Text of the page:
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Graham Anderson and Robyn Ashwell

September 01, 2014

This profile of Graham Anderson and Robyn Ashwell is part of a series exploring the impact of SFU Semester in Dialogue alumni on our local and global communities.

By Justin Wong

Graham Anderson and Robyn Ashwell (Fall 2010) are pioneers in the distribution industry for creating Shift Delivery, the first Canadian delivery service to utilize pedal powered cargo-tricycles as a means of transporting goods.
“We wanted to connect our passion for cycling and the Greenest City goals by partnering directly with local businesses,” says Anderson, referring to Vancouver’s Greenest City 2020 Action Plan.
Social enterprise is the ethos that permeates throughout Shift Delivery. Each trike is a hybrid of manual and electrical power, producing zero tailpipe emissions, and featuring a brightly branded cargo container that can carry as much as a minivan.
“The primary motivation to start this business wasn’t making a profit. It was to set an example for doing things differently and to creatively change the distribution industry,” says Ashwell.
Anderson and Ashwell were inspired to adopt a co-op model for Shift Delivery based on their interest in social justice. Their company’s success has been built through a collaborative work environment where all of the worker-members share the ownership and governance responsibilities.
“Profits are distributed on the basis of hours contributed to the business. It is a more fair way to not only share the profits, but share risk also,” says Anderson.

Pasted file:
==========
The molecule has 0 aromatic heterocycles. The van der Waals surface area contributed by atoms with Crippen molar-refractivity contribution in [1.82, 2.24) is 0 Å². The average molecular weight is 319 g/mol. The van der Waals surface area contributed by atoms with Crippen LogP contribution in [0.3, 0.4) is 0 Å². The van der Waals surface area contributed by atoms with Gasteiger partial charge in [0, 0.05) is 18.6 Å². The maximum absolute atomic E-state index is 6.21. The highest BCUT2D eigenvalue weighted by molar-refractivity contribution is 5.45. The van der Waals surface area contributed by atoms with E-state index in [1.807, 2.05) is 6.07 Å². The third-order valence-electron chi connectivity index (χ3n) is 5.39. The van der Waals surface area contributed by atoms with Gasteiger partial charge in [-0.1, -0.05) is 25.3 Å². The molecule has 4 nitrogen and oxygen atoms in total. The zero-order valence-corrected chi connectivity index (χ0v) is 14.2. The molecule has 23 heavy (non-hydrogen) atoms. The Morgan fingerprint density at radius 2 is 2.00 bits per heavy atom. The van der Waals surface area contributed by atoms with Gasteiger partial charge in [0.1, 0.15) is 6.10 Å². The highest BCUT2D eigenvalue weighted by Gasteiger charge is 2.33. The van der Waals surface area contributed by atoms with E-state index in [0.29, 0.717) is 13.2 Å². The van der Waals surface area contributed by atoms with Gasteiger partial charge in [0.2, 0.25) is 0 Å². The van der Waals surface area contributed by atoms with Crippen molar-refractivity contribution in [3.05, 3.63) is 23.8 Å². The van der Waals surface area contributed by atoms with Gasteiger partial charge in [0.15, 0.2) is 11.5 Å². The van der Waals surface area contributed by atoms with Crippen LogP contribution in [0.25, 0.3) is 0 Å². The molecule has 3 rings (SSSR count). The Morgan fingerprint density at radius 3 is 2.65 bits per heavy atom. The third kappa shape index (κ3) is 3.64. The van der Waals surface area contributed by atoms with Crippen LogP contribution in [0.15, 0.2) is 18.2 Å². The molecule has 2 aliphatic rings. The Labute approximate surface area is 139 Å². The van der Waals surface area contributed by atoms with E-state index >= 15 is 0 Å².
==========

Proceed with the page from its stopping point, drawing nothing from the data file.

Reaching a consensus can be a daunting task in a collaborative environment where “too many cooks in the kitchen” may be counter productive. Facilitation and networking have been an invaluable set of skills in growing Shift Delivery.
“In Dialogue we spent a lot of time developing our facilitation skills. The facilitation skills of all of our founding members have really helped the process of developing the business and have helped us work as a collaborative team,” explains Ashwell.
An empowering moment for Ashwell was when Bob Elton, former CEO of BC hydro, was a guest speaker in the Semester in Dialogue. “It showed me that I had the competence and confidence to have meaningful conversations with people in positions of power.”
Anderson and Ashwell negotiated their business license with the City of Vancouver confidently and have cultivated relationships with 16 local businesses in Vancouver. Mills Office Productivity, Save On Meats, Spud and are just some of these clients.
SHIFT Delivery has seen great success. In the last two years they have replaced 26,000km of truck travel and prevented 20,000kg of carbon pollution. Since SHIFT’s inception, two similar companies have formed in Canada, showing that the model is spreading.
“A lot of people just assume they have to use a truck for deliveries. Now, when people see our trike they often tell us ‘Oh, this makes so much more sense!’,” says Ashwell.

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